Study Circles


Study Circles

Study Circles are small groups of approximately seven to twelve patients/public partners that meet multiple times for discussions about a decision around the research process (e.g. “What outcomes should be looked at in the research?” “How do we interpret the research findings?”, etc.). The meeting processes combine dialogue (including storytelling) and deliberation. The meetings are structured in a way that the subsequent sessions build on discussions from the previous sessions. The groups of patients/public partners should be inclusive and open to diverse perspectives.

 

Three Main Elements:

1.  Organizing that brings individuals to the table: patient/public partners work with researchers to design the Study Circle process, set goals (including what research decisions will be made in the group discussions), and plan a launch that includes diverse communities in dialogue. Patient/public partners can be trained to facilitate and support Study Circle discussion groups.

2.  The dialogue over several session: several small groups of patients/public partners gather for the purpose of discussing the research decision, and what matters most to them.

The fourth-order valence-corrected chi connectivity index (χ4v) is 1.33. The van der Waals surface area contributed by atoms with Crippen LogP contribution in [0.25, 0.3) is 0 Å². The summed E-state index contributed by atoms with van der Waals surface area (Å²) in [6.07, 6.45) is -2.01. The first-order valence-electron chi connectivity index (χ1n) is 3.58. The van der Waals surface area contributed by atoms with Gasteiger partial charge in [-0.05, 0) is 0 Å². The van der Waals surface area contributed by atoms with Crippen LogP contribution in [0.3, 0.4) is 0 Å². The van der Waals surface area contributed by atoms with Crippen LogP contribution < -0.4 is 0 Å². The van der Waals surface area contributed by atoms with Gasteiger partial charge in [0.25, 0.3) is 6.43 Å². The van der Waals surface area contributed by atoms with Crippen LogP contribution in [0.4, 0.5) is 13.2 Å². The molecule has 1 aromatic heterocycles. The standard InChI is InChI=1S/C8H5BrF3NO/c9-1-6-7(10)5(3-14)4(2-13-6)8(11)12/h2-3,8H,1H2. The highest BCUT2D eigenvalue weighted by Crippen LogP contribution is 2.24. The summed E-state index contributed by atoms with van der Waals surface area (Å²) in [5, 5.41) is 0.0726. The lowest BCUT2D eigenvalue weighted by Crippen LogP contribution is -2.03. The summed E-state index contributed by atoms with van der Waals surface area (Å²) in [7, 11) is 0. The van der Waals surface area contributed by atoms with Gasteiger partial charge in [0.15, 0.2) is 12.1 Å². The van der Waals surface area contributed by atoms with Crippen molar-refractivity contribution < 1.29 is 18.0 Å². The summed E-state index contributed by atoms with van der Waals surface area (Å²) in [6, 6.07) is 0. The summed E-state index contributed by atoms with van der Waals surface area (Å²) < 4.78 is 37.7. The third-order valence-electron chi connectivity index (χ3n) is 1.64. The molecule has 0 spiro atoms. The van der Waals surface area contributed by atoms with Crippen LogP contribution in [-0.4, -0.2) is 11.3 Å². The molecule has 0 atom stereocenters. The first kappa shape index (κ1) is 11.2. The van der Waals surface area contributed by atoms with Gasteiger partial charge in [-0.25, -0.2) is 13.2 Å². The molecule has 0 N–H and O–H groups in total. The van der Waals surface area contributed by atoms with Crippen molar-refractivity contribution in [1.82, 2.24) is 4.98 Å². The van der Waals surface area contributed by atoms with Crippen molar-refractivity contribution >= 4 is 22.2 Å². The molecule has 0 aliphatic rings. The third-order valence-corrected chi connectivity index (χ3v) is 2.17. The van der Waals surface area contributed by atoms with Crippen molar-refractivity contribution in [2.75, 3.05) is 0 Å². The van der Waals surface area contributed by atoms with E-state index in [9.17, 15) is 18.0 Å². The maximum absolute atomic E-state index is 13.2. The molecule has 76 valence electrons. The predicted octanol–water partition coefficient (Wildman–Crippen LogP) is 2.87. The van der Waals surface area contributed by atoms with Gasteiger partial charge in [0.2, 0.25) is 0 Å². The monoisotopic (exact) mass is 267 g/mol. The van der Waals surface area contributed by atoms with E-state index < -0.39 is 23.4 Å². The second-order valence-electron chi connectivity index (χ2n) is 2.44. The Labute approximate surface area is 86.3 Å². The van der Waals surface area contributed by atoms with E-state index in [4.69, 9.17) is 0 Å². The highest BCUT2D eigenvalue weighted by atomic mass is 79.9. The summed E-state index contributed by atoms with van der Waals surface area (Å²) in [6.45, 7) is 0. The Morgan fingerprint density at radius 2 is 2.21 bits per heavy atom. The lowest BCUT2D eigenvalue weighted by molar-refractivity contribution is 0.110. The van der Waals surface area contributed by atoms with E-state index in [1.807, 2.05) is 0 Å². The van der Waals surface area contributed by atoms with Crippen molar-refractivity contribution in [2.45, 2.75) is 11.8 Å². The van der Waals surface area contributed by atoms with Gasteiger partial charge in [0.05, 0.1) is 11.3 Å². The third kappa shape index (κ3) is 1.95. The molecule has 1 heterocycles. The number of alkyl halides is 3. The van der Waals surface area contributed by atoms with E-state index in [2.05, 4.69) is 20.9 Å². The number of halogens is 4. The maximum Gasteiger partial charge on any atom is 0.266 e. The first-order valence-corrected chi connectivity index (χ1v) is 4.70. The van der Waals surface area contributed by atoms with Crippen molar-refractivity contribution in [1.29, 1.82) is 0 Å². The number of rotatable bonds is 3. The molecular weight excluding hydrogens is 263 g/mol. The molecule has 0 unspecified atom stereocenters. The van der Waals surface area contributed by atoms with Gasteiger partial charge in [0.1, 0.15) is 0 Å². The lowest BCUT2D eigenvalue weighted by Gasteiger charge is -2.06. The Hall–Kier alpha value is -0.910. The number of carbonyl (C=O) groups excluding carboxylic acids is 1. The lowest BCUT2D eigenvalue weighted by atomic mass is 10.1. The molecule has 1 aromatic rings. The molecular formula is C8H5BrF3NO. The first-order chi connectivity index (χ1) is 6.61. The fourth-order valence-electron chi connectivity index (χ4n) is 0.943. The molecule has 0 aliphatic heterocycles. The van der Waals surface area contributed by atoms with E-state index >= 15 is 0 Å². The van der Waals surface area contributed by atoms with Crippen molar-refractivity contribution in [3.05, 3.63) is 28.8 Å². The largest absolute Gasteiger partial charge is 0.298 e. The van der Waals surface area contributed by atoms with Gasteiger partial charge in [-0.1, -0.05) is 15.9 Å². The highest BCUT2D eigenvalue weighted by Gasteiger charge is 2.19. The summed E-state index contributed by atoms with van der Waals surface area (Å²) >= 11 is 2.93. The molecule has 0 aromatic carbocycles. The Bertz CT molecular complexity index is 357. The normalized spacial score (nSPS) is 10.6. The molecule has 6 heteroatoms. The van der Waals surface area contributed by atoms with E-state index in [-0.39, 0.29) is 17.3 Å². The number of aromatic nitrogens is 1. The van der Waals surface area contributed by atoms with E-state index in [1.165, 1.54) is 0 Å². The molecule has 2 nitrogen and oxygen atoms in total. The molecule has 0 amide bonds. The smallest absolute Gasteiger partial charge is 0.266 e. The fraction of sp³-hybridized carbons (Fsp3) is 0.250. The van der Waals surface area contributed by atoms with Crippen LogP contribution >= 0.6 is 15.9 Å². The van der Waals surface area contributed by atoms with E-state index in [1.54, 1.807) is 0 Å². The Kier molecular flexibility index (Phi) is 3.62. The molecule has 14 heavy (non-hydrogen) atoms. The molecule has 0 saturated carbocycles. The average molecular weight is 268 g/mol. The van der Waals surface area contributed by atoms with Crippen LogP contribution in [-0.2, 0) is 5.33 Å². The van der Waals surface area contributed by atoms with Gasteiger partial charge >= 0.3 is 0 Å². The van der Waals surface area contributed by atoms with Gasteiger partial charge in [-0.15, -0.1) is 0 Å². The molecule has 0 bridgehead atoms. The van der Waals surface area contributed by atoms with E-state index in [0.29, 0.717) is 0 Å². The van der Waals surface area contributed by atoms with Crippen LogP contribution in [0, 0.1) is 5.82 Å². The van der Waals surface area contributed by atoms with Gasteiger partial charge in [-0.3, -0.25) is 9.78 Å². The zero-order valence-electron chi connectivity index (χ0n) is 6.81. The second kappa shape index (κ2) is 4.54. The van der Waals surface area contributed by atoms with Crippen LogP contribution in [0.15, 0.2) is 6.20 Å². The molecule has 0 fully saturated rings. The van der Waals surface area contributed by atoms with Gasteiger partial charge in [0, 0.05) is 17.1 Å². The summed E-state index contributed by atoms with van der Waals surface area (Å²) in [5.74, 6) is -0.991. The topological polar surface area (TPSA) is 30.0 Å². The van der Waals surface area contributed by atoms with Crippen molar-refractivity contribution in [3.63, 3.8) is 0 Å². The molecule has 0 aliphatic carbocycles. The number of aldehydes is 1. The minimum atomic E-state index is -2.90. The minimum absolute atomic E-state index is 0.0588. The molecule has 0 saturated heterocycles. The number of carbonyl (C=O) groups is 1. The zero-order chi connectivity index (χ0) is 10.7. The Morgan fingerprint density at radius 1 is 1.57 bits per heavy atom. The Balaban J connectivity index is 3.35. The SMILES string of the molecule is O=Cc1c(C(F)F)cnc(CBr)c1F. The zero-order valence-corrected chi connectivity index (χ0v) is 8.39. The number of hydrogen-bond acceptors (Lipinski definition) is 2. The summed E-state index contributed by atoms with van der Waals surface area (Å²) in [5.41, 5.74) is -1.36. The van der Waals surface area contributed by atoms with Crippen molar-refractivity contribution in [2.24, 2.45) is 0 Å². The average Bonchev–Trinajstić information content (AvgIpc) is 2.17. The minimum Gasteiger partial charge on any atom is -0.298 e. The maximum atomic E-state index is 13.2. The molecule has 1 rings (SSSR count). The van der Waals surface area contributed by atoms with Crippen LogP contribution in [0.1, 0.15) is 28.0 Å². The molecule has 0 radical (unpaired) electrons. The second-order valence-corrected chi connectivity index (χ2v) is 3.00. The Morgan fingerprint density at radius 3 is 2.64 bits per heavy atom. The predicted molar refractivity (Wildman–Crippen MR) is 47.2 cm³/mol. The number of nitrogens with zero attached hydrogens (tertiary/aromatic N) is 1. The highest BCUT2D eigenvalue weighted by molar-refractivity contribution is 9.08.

3.  Movement from dialogue to collaborative action: conversations lead to concrete ideas and actions around the research project (e.g. “These are the priority areas we would like researched", "These are the outcomes we would like to be investigated”, and "This is how we interpret the research findings”). Research teams that include patients/public partners, health policy makers, health care professionals, health decision makers and health researchers can work together to put the decisions made from the Study Circles into action.

 

Study Circles can be useful for:

  • Bringing together patients/public partners with diverse perspectives and experiential knowledge to collaboratively make a decision around the research process.
  • Enabling many different geographically diverse groups to work in their own time on the same research decision.
  • Encouraging group learning and sharing around a research topic, building community capacity to explore possible research questions.

 


 Additional Resources:

1. What Works: Study Circles in the Real World